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Durability of detrital grain-coating clays during sediment transport


Project Description

The aim of this project is to conduct a detailed, laboratory-based study investigating how grain-coating clays, crucial to sandstone reservoir quality, behave during sediment transport.

Detrital grain-coating clays which form on a sand grain before, during or immediately after deposition (Dowey et al., 2017), are often interpreted as pre-cursors for well-developed, diagenetic grain-coating clays. These are found in deeply buried petroleum reservoirs with anomalously high porosity and permeability (e.g. Aagaard et al., 2000; Ajdukiewicz and Larese, 2012; Dowey et al., 2012). Despite their key control on sandstone reservoir quality, little is known about the stability of these detrital grain-coating clays during sediment transport and how this affects their preservation potential.

This PhD project will build on preliminary work on grain-coat stability which concluded that sediment transport processes generally reduce the thickness and completeness of the detrital grain-coating clays; two key properties that determine the preservation potential of these early coatings.

During the project laboratory experiments will be conducted to simulate transport of coated grains, followed by the analysis of both the transport processes and the deposits. This project will establish the key controls on the stability of detrital grain-coating clays and the potential effects of these on the formation of diagenetic grain-coating clays at depth, and thus the overall reservoir quality potential of the deposits.

This PhD project will offer a quantitative investigation of the impact of sediment transport processes on detrital grain-coating clays and the effect on porosity and permeability in the deposit. The work will consist of detailed flume tank experiments that simulate open-channel and gravity flow conditions with sediment collected from modern estuaries, for example the Ravenglass Estuary in the Lake District (NW England; e.g. Wooldridge et al., 2017), using sampling locations that are known to have high concentrations of grain-coating clays. Subsequently the flow properties (e.g. velocity and turbulence; e.g. Baas et al., 2009) and sediment characteristics (e.g. sorting, composition, state of the grain coating, etc.) will be examined in detail.

During the project the candidate will work in a multidisciplinary team with members of staff from the sedimentary geology and petroleum geology research groups within the Department of Earth, Ocean and Ecological Sciences and collaborate with staff in the Hydraulics Laboratory, which is based in the School of Engineering. The PhD candidate will receive training in the design and running of flume experiments and the use of several analytical techniques including ultrasonic velocimetry (UDVP), standard petrography, and SEM. Additionally, the candidate will be trained in scientific writing and will publish results in international peer-reviewed journals. The project comprises both pure and applied aspects of (petroleum) geology and will therefore be suitable for candidates who wish to pursue a career in either academia or in industry.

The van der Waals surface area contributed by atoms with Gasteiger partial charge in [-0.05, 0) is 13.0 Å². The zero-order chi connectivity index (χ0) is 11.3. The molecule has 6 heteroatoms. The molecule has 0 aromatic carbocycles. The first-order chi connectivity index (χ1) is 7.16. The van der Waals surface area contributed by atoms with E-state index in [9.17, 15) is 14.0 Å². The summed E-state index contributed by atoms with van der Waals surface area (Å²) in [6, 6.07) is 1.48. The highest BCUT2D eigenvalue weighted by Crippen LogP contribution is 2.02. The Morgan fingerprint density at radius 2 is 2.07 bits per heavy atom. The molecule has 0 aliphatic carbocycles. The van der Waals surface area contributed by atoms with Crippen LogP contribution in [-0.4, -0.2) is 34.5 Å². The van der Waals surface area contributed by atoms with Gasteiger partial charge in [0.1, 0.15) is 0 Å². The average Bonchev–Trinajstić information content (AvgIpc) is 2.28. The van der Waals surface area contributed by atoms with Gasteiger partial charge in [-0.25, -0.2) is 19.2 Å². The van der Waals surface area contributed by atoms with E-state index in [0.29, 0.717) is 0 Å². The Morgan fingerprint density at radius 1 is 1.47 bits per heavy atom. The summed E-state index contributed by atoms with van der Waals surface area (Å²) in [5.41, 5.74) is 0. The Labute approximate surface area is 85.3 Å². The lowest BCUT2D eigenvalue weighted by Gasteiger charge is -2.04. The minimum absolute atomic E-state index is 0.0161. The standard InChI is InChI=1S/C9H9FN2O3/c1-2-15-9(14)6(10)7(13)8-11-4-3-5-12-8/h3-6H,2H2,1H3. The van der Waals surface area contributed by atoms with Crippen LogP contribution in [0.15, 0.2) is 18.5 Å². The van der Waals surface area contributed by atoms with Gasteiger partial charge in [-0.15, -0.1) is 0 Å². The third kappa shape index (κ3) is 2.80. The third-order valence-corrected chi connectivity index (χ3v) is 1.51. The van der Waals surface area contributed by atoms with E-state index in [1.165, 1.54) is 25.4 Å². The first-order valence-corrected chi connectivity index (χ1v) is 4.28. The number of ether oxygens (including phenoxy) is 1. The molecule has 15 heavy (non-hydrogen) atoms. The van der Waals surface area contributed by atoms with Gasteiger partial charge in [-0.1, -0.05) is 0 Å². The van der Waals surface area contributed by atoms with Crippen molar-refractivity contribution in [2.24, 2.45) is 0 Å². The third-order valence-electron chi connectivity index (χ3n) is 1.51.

To apply for this opportunity please visit: https://www.liverpool.ac.uk/study/postgraduate-research/how-to-apply/ and click the ‘Apply online’ button.

Funding Notes

Full funding (fees, stipend, research support budget) is provided by the University of Liverpool for 3.5 years for UK or EU citizens. Formal training is offered through partnership between the Universities of Liverpool and Manchester. Our training programme will provide all PhD students with an opportunity to collaborate with an academic or non-academic partner and participate in placements.

References

Aagaard, P., Jahren, J.S., Harstad, A.O., Nilsen, O. & Ramm, M. 2000. Formation of grain-coating chlorite in sandstones. Laboratory synthesized vs natural occurrences. Clay Minerals, 35, 261-269.
Ajdukiewicz, J.M. & Larese, R.E. 2012. How clay grain coats inhibit quartz cement and preserve porosity in deeply buried sandstones: Observations and experiments. AAPG Bulletin, 96, 2091-2119
Baas, J.H., Best, J.L., Peakall, J. & Wang, M., 2009. A phase diagram for turbulent, transitional, and laminar clay suspension flows. J. Sediment. Res., 79, 162-183.
Dowey, P.J., Hodgson, D.M. & Worden R.H. 2012. Pre-requisites, processes, and prediction of chlorite grain coatings in petroleum reservoirs: A review of subsurface examples. Marine and Petroleum Geology. 32, 63-75.
Dowey, P.J., Worden, R. H., Utley, J. and Hodgson, D.M., 2017. Sedimentary controls on modern sand grain coat formation. Sedimentary Geology, 353, 46-
Wooldridge, L. J., Worden, R. H., Griffiths, J., & Utley, J. E., 2017. Clay-coated sand grains in petroleum reservoirs: understanding their distribution via a modern analogue. J. Sediment. Res., 87, 338-352

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